After putting on my trusty leather jacket and tempting him with some delicious iguana-on-a-stick, I was able to persuade Obsidian Entertainment’s Co-founder and Creative Director Chris Avellone to join my party. We had a chat in the rain-streaked post-apocalyptic wasteland of Birmingham regarding the Kickstarted games he was working on, namely Project Eternity, Torment: Tides of Numenera and Wasteland 2, as well as some of Obsidian’s past projects. After upping my Charisma of course.
Strategy Informer: Okay, straight out of the gate, how does it feel to be ten years old? [Note: Obsidian Entertainment turned a decade old on June 12th 2013.]
Chris Avellone: Fantastic! We’ve done a lot with the studio over the years, but the ten-year anniversary kind of creeped up on us and once we realised we’d been going for ten years we were kind of surprised, and really, really, happy. The party’s all organised, we’re sending out cards to our employees saying “guys, thanks for making this all happen,” and they’re all really stoked too. I’m really proud of that. Some start-ups, they go through some difficult changes and don’t always make that ten-year mark so to be at that point is really gratifying.
Strategy Informer: Another ten more years?
Chris Avellone: I hope so!
Strategy Informer: On to Project Eternity, how does it feel to have to do all this without publisher or PR support?
Chris Avellone: Liberating, because we get to choose what to share, you can share everything and talk about what you want, get feedback, ask the players what they’d like to see in the game. We can discuss the entire project very frankly, everything from its positive qualities to its mistakes, and even discuss design or development options with the community and get their feedback before two years down the road where it’s much harder to change something that people care about. I feel it allows us to be better entertainers.
Strategy Informer: Why is it so difficult for publishers to let things out?
Chris Avellone: I actually don’t know the philosophies of the publishers and how that situation evolved. I was never trained in marketing so there could be a whole bunch of metric studies about it. I don’t really care, my thing is that I’d much rather talk with the players about the writing side of things. I want to do post-mortems, I want to talk about the game. I feel that if players understand the process that you go through to reach the end result, they’re much more accepting of missteps along the way as well as the reasons for why you made the cool stuff that they enjoyed. It ends up better for everybody.
Strategy Informer: Is there anything about the Kickstarter or the Project Eternity experience so far that has surprised you?
Chris Avellone: Just the fact that we can share so much that I was trained never to share. Things like when we did the Wasteland 2 Vision Document [provided to backers of the game], when we put that out there I was terrified about that. Screenshots, early gameplay, terrified about them. You’re trained over time to not share those things and make them perfect before the public ever sees them otherwise there’s a huge amount of uproar, damage will be done somehow, but I haven’t got any of that. Players are excited about that, they like seeing the framework. Like I said before, it’s just liberating.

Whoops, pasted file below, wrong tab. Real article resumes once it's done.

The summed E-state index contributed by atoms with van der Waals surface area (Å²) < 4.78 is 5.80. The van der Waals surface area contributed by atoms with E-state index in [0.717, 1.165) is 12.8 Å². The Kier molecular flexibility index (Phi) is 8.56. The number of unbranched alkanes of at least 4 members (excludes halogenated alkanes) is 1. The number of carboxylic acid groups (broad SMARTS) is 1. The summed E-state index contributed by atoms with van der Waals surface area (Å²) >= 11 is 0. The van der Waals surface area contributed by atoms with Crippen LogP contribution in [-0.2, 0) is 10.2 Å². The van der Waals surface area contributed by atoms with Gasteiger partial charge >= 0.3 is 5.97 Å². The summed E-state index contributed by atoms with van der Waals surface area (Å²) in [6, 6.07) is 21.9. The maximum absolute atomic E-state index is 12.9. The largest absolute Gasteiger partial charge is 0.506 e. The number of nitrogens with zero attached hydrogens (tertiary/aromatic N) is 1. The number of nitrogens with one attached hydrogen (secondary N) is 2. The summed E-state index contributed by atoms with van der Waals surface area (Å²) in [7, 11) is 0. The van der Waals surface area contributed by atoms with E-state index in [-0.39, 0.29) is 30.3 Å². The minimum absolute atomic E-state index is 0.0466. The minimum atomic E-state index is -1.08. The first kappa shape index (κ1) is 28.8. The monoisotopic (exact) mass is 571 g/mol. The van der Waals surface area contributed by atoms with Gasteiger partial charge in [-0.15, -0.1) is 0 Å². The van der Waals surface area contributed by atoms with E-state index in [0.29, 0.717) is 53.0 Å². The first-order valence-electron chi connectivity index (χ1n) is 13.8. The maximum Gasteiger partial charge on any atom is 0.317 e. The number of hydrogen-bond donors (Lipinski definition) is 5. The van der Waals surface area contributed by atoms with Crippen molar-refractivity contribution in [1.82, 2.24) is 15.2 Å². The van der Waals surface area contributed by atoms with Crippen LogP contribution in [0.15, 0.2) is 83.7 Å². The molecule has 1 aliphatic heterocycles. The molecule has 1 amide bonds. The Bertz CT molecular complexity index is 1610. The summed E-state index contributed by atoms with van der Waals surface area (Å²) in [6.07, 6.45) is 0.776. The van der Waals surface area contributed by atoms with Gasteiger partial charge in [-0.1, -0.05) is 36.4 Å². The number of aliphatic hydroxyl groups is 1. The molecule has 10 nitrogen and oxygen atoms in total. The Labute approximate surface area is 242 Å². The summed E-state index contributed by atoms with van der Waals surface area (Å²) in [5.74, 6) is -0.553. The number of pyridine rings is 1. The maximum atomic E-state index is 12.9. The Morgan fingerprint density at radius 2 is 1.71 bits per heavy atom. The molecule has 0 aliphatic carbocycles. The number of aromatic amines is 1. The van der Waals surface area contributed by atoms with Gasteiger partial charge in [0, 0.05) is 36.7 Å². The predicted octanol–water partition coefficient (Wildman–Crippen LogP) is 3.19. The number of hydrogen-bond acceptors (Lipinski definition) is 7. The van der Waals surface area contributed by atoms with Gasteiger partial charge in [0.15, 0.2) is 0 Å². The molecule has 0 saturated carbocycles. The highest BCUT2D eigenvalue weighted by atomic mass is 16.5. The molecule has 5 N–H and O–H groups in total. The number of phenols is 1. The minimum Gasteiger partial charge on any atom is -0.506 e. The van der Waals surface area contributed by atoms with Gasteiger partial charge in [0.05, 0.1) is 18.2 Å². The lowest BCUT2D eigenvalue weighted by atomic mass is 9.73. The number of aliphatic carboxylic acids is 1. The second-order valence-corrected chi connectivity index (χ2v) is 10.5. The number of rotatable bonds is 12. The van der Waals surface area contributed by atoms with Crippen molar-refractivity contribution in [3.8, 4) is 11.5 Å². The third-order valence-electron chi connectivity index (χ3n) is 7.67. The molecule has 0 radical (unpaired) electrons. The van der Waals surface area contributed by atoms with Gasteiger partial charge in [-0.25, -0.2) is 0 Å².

Strategy Informer: I’m very excited about Wasteland 2.
Chris Avellone: It’s looking very cool. It’s got a lot of cool situations in it, and a lot of great cults! [laughs]
Strategy Informer: As soon as I saw that gameplay video I thought “this is exactly what I want”.
Chris Avellone: It is pretty f***ing cool! They did a really nice job.
Strategy Informer: How involved were you with Wasteland 2?
Chris Avellone: I was one of the early designers involved with the first third of the project, in terms of getting the areas and the characters set up. A lot of my role was doing area design. I covered about four areas in total, although some of those areas could change in extreme ways and it felt more like designing six areas! But that was really fun since I hadn’t had chance to do area design since Knights of the Old Republic II. I felt Wasteland 2 was a good project to do that again, it felt like I was back doing Fallout 2 area design, which was absolutely wonderful.
Strategy Informer: Why do you feel like the isometric RPG kind of fell out of popularity?
Chris Avellone: I’m not sure that it did. I think that at some point people realised that the controller schemes for consoles don’t lend themselves to controlling a party of multiple people. They have to either be two people flanking you or an AI set, but you can’t have a party of six people all going on an adventure with the controller setups that they had. I think that was enough of an obstacle to knock the idea of “well, if we can’t do isometric RPGs on these particular systems then we shouldn’t do those types of RPGs”. I think things became more consolized after that.
Strategy Informer: It’s a bit sad really.
Chris Avellone: Yeah, and I think it was also much harder to sell PC-only products when it seemed like there was much more money to be made doing console ports and SKUs.
Strategy Informer: On a more positive note, consequently why do you think there has been a resurge in their popularity recently?